Aug. 11 2011 02:06 PM

After visiting with industry vendors and analysts at some of the trade conferences this spring I'm encouraged. Despite the financial constraints imposed by the economy the last couple of years, companies who provide products and services for the document industry have continued to develop new offerings and bring them to market. They are exhibiting at the conferences and showing off their hard work.

I've been especially impressed with products that allow document operations to implement automated document factory (ADF) functionality. There are many choices available today that allow an organization to choose the portions of their workflow where additional automation, tracking and control make the most sense for them. It is no longer necessary to buy a package that does more than you need. This makes it a lot easier to attain a reasonable return on investment. And todays ADF systems are easily expandable as requirements change.

Drivers for ADF Investments
Companies will invest in ADF technology for a variety of reasons. Two of the most common are the desire to track individual mail pieces through the production process, as well as automating reprints. Of course there are numerous other benefits as well (see sidebar).

Organizations are realizing that the batch balancing methods of the past are no longer adequate. Print and mail service providers and in-house operations alike are finding that their customers expect them to be able to report on the disposition of individual pieces of mail, not just statistics compiled at the job level.

For financial and health applications, the benefit of additional integrity enabled by piece-level tracking is an obvious necessity. But other applications such as direct mail advertising are becoming much more personalized and targeted. And physical direct mail pieces are frequently integrated with campaign elements delivered via additional communication channels. These trends are now driving more organizations to consider adding ADF functionality to their workflows to make sure these highly targeted messages reach the correct recipients at the expected time. ADF isn't just for bank statements and checks anymore.

Reprints have been difficult and expensive since the early days of data processing. Even today there are plenty of organizations that maintain reprint procedures that are mostly manual and extremely time-consuming. In fact, very few of my clients have truly automated reprint capabilities. There are usually some manual steps and they often lack reconciliation processes. The ability to positively verify when a specific damaged document was reprinted and then mailed is a challenge. It is no wonder that reprint automation is high on the list of improvements companies seek to achieve with ADF systems.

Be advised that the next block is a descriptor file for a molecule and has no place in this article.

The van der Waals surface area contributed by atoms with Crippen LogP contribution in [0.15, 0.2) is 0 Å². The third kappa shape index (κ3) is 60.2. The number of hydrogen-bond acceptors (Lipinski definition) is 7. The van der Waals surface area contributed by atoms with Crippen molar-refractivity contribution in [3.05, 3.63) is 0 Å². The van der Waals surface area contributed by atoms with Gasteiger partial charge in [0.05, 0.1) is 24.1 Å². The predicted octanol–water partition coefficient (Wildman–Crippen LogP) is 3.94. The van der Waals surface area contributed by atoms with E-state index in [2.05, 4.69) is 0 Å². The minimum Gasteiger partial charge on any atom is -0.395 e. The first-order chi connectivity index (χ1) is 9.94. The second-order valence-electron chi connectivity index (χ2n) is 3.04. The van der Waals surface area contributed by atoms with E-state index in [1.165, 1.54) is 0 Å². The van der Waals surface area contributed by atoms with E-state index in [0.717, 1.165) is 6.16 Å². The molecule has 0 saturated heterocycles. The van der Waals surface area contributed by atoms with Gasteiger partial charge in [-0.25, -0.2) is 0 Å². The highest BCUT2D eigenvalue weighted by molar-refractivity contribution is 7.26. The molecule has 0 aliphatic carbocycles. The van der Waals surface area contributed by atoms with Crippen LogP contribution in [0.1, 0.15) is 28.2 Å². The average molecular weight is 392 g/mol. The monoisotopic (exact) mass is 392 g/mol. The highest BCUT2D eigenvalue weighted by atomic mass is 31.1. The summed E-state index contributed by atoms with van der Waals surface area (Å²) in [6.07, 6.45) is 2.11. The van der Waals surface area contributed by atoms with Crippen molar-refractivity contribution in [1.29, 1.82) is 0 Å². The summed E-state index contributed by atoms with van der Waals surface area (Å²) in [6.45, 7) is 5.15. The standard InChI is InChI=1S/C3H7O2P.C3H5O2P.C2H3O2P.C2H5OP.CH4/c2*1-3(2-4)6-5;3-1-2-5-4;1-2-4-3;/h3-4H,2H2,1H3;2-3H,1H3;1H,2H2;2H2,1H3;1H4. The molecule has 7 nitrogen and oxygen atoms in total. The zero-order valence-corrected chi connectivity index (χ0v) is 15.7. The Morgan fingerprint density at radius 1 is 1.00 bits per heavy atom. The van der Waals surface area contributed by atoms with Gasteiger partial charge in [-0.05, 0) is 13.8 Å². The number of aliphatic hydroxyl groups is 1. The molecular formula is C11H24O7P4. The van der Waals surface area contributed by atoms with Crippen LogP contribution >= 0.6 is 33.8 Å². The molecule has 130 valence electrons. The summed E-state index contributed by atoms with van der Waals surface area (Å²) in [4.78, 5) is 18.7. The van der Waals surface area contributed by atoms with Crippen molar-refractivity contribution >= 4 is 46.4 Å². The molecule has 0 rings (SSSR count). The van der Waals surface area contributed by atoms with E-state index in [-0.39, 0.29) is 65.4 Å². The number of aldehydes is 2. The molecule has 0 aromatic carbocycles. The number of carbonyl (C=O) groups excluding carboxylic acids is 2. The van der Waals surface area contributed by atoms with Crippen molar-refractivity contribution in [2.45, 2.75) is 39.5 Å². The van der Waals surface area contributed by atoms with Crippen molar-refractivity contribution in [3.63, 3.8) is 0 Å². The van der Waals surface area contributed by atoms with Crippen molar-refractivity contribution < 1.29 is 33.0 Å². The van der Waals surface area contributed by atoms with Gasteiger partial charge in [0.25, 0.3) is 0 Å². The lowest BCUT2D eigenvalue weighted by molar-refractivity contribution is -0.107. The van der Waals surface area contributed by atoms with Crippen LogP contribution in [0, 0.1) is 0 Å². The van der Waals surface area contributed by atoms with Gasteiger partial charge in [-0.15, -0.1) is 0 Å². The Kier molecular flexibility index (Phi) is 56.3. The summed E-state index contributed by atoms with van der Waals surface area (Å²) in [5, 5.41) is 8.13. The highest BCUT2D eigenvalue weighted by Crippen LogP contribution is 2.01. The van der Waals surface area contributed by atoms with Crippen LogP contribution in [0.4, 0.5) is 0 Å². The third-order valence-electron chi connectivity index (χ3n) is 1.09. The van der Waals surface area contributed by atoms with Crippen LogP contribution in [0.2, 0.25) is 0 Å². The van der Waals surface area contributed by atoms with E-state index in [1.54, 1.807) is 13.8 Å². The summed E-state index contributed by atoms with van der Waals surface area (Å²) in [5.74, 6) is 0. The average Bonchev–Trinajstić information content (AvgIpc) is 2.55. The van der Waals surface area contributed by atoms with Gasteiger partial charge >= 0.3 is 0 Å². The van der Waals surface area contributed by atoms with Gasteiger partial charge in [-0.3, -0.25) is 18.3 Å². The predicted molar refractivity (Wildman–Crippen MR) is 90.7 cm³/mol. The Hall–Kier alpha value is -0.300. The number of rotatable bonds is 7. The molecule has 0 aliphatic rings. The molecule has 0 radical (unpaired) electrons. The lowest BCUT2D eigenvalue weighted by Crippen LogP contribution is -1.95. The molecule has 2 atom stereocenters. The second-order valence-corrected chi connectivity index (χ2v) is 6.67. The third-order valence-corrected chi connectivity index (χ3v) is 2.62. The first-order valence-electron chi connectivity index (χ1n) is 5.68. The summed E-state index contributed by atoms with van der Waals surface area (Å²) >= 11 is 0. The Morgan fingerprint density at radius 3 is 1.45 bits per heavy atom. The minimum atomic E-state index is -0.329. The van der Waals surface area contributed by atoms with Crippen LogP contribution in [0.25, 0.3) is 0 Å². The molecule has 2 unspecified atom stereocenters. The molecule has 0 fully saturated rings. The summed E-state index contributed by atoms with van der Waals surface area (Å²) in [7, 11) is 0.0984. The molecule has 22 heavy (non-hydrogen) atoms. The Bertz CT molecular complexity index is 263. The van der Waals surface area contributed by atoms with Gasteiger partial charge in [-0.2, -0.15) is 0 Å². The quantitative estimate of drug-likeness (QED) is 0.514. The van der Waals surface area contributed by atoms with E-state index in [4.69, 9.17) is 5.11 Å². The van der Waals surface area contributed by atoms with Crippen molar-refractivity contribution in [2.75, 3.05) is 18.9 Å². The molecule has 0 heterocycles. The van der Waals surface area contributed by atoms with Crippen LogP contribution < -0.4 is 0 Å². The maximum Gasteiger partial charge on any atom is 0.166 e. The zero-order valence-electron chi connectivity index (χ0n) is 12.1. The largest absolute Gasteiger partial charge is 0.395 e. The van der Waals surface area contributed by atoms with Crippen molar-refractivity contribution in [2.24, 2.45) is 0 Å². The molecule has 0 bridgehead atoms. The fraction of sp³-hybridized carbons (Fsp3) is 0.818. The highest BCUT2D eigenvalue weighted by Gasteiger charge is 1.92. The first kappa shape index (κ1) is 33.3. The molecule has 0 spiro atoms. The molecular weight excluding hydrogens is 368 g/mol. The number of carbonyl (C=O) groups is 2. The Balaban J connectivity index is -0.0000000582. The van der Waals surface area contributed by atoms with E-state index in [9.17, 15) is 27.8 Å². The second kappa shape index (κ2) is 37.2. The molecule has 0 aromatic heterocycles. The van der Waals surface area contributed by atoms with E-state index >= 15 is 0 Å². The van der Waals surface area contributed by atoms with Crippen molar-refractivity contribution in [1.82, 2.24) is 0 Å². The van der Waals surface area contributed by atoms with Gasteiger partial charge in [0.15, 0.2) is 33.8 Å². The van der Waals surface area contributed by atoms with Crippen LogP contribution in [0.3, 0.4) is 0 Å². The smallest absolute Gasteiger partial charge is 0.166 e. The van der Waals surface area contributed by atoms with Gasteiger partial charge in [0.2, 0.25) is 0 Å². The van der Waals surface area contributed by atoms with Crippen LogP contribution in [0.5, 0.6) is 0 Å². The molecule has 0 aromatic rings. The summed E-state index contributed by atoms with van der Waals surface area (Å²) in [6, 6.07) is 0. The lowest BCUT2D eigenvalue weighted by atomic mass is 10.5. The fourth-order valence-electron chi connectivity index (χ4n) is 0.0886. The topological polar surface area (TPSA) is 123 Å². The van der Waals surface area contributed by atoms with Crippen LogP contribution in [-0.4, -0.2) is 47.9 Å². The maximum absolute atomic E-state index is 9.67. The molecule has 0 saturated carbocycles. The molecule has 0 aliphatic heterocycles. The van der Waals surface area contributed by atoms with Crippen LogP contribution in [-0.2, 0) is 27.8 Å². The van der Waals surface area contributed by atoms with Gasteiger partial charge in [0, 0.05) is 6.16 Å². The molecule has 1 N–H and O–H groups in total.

None of the organizations I visit have integrated every single step in their document production workflow. Instead, companies today apply ADF technology to those portions of the workflow where they need it the most. They may be tracking folded mail but not flats. Or they may be monitoring printers on a job level, but inserters at the piece level. Manual operations may or may not be included in the automation strategy. Finishing steps such as bindery are frequently uncontrolled, but in some shops, control and quality in bindery are considered mandatory.

ADF for Everyone
Choosing the best parts of the workflow to apply ADF hardware and software may depend on the equipment in the shop, the types of documents being processed, the level of personalization, your exposure to risk, the budget and many other factors. A careful analysis of your objectives and your workflow is necessary. Only then should you start looking at the solutions now available to nearly any document operation.

With the integration capabilities and hardware agnostic aspects of some solutions, organizations can implement selected features of ADF without replacing their printer or inserter fleet. Organizations no longer have to settle for having only part of their shop reporting into the ADF databases. A gradual implementation, without large capital expense, is entirely possible today, and highly recommended.

Mail Piece Tracking
Automated Reprints
Production Statistics
Automated Reconciliation
Performance Monitoring
Hardware Integration
Workflow Automation
SLA Monitoring
Automated Production Alerts
Improved Visibility for Customer Service
Legal/Regulatory Compliance
Customer Job-Status Inquiries
Error Reduction
Workload Balancing
Penalty/Fine Avoidance
Enhanced Document Personalization
Extended Equipment Life
New Business Opportunities

Mike Porter is President of Print/Mail Consultants; a consulting firm that helps companies get the most out of their document operations. He welcomes your comments and questions. Visit or email Mike directly at